An Unprecedented Opportunity for Wellness

 

 

As you know, the world has changed a lot over the past few weeks. A global health crisis, economic turmoil, travel restrictions and social distancing are all things that we hear about in the news everyday. While all these changes are cause for worry, there is one good thing that many of us may have gained: TIME.

 

Time is the greatest asset of all. Something you can spend only once and can’t earn back. Before all of this craziness, most of my coaching clients have said that they never have enough time to get things done: too much work, too many activities to shuttle the kids to, too many at-home projects that need to be handled. Most of them generally state "lack of time" as being the number one reason why they can’t keep active, don’t have time to plan and prepare healthy meals, or address their own self-care needs...

 

Here's the chance! Now that you have time, what could you do to improve your health and wellness? You have plenty of options.

 

Let's look at 3 important steps in creating a healthier you! 

 

1. Get Started: Investigate your options

 

First, it's great to start with doing some research! Start by thinking about what you would like to accomplish for your personal wellness needs and find out what options you would like to investigate.

 

While your local gym may be closed, there are tons on online resources and videos that can teach you how to stay active (even if you don’t have any fitness equipment at home). Before being active, make sure any exercise routine is safe for you (and not cause or aggravate any existing health condition that you may have). Also look at the level of intensity as well and make sure that it matches with your level of fitness.

 

If you're feeling a little anxious these days. Maybe you may find some online meditation programs helpful to manage your stress. Puzzles and games (like sudoku) are also great to keep your mind active and may help prevent thinking about what you see on the news for a while.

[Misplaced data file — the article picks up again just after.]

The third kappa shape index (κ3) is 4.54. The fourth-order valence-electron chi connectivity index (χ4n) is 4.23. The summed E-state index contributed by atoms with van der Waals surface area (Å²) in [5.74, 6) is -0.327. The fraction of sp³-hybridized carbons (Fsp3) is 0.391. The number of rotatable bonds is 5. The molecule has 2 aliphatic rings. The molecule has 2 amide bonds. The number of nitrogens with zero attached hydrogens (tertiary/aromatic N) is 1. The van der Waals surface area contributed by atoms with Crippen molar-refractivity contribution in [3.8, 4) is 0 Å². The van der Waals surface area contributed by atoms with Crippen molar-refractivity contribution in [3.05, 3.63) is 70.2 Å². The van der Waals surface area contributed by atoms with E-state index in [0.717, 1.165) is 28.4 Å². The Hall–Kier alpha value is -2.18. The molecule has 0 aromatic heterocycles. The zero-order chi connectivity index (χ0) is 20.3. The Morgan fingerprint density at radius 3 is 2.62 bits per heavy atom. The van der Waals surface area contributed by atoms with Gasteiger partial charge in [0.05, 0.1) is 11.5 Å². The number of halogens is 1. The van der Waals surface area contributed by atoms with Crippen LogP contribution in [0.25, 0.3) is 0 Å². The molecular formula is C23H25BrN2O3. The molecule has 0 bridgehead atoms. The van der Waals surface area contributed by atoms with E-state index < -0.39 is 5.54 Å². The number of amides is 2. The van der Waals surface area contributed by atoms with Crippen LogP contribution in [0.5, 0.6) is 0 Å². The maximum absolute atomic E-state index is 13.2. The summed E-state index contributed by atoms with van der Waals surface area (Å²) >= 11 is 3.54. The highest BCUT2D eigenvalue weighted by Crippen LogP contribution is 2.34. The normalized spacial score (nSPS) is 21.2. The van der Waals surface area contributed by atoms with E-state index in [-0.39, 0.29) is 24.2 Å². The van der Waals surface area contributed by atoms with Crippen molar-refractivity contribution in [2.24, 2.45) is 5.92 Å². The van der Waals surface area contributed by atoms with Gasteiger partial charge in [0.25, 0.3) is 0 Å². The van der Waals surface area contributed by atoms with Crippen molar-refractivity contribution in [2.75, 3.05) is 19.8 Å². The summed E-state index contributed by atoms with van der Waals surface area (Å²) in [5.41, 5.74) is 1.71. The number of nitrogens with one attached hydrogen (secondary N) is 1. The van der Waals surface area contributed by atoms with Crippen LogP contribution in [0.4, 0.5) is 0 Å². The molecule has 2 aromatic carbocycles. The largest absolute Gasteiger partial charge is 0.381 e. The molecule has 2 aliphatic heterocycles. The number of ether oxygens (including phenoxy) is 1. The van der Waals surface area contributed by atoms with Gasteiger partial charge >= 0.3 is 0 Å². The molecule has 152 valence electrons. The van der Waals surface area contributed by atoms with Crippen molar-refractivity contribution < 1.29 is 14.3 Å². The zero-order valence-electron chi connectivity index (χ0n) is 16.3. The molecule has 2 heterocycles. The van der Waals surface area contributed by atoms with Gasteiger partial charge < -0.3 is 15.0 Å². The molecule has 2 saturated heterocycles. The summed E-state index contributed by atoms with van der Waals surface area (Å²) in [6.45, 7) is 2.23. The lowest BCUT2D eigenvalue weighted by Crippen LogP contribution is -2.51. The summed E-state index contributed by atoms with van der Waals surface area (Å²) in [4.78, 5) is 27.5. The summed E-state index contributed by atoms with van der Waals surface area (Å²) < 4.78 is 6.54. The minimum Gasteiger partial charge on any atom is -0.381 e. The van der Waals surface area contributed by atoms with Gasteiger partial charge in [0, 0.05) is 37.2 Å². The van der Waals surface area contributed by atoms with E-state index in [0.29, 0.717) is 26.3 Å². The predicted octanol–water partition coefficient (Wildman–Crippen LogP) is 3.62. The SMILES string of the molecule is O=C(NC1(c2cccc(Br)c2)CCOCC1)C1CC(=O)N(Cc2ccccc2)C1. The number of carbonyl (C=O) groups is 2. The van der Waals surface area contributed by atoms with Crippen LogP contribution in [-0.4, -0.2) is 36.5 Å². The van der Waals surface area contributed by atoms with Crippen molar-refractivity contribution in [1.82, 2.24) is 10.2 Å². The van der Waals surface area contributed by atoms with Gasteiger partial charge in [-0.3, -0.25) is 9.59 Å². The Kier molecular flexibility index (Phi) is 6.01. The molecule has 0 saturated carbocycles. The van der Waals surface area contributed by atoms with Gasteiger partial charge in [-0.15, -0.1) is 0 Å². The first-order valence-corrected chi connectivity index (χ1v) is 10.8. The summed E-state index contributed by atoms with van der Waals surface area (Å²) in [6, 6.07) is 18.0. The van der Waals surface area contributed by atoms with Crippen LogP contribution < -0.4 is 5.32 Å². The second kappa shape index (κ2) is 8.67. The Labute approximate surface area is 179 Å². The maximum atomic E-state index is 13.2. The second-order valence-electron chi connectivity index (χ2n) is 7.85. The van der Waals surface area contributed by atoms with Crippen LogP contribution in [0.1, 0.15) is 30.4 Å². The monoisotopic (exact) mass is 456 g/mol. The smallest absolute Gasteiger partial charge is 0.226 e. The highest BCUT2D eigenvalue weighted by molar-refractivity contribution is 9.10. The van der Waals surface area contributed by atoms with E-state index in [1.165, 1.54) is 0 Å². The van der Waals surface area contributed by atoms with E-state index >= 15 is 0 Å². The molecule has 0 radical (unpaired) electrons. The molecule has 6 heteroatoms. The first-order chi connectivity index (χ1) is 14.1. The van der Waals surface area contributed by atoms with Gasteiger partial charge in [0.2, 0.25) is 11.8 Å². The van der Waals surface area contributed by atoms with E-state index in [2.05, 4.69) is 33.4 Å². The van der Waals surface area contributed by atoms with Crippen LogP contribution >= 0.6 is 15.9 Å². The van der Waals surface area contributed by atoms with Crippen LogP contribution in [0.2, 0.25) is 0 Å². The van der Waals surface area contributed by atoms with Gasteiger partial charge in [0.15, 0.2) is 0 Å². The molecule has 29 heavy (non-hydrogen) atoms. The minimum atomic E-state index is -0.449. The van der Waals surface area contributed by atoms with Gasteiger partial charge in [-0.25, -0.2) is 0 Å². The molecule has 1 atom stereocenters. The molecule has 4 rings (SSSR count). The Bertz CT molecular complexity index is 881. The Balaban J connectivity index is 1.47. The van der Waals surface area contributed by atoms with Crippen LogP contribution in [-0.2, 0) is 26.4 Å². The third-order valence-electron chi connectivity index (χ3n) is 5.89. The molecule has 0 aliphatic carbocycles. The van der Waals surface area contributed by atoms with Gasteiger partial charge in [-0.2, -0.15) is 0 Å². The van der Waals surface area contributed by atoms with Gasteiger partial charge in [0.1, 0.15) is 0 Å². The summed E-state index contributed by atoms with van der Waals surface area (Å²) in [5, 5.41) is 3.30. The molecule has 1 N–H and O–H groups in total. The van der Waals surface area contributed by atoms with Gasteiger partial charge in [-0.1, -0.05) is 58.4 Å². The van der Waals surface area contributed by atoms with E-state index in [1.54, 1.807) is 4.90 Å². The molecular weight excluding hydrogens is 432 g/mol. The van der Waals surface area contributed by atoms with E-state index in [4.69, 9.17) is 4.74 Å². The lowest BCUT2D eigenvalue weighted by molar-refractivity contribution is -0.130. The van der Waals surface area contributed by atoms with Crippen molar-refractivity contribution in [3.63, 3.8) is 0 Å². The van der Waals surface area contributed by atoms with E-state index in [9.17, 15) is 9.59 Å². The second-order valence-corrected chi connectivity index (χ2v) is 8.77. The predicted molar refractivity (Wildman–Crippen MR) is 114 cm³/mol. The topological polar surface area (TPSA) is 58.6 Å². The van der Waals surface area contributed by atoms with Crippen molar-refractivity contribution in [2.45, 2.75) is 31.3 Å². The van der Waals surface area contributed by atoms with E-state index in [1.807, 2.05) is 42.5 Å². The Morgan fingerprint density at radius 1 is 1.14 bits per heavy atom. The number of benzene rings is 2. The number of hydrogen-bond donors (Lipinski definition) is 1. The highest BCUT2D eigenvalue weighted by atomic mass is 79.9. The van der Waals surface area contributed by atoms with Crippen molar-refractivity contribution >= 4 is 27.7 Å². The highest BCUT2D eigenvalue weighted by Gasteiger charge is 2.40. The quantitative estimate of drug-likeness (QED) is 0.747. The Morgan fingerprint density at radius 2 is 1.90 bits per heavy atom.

As for nutrition, look up healthy recipes that you find appealing and that you may want experiment preparing. Perhaps there is something that you have always wanted to try. Now is the time to give it a go! 

 

Once when you have a few ideas, experiment! 
 

2. Experiment: Find out what works for you

 

Try out some things you researched. Take note of what you're enjoying, and what's bringing you into better health. Note that the experimentation process shouldn't be looked at as a success or a failure. It's better to look at it as a learning process. What you're doing is finding ways to see what options best fit your lifestyle (you won't know until you try).

 

While being active, be aware of what your body is feeling. Take your workouts slow and steady and progress gradually. From there, make a mental note of how you are feeling. Is the activity too easy or too hard? Did anything cause you joint pain or other problems? At the end of the workout, how did you feel?

 

As for stress relief, what strategies or practices worked best for you? For example, was that breathing practice more relaxing than that 30-minute comedy show? Or, was it the other way around? Make a record of the things you try and see if you can spot a trend.

 

If you are experimenting with preparing healthy meals, makes notes of: how long that meal took you to prepare, the ease or difficulty of making it, the cost of the ingredients, and how much you enjoyed the food when you were done. There are lots of fast, inexpensive, and tasty meal options out there. You'll just need to find out the ones that fit your lifestyle, tastes and budget. What will you try?

 

3. Establish: Turning experimentation into practice


Ask yourself, of the new habits that you're trying, what can you carry forward when life gets busy again? Start repeating all of your successful experiences, and work on making them become a regular part of your life.

 

When this crisis finally winds down, where would you like to be? Would you rather lay low, ride out the crisis, and hopefully be in the same place that you were before... Or, would you like to be in a better place when things finally settle down? Would you like to be more energized, stronger, nourished, active, and less stressed? This is a great opportunity to create a wellness practice that can last a lifetime! Setting up healthy habits now can go far in making a healthier long-term future!

Mark Connor  |  Certified Health & Wellness Coach, Personal Trainer, Behavioral Change Specialist.

Mark is particularly well-known for guiding clients through stress management and creating healthy, enjoyable lifestyles.

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©2018 by ADJUST Lifestyle Design. 

 

PLEASE NOTE: While ADJUST's program content, concepts, and techniques developed based on research and philosophies (ranging from positive psychology, cognitive behavioral therapy, logotherapy, mindfulness, grief studies, social science research, as well as countless other resources, training, and traditions), 
ADJUST Lifestyle Design, its coaching, and services are not to be considered therapy, counseling, nor consulting of any kind. 

Please seek the attention of a mental healthcare specialist and/or support groups, as needed.

 

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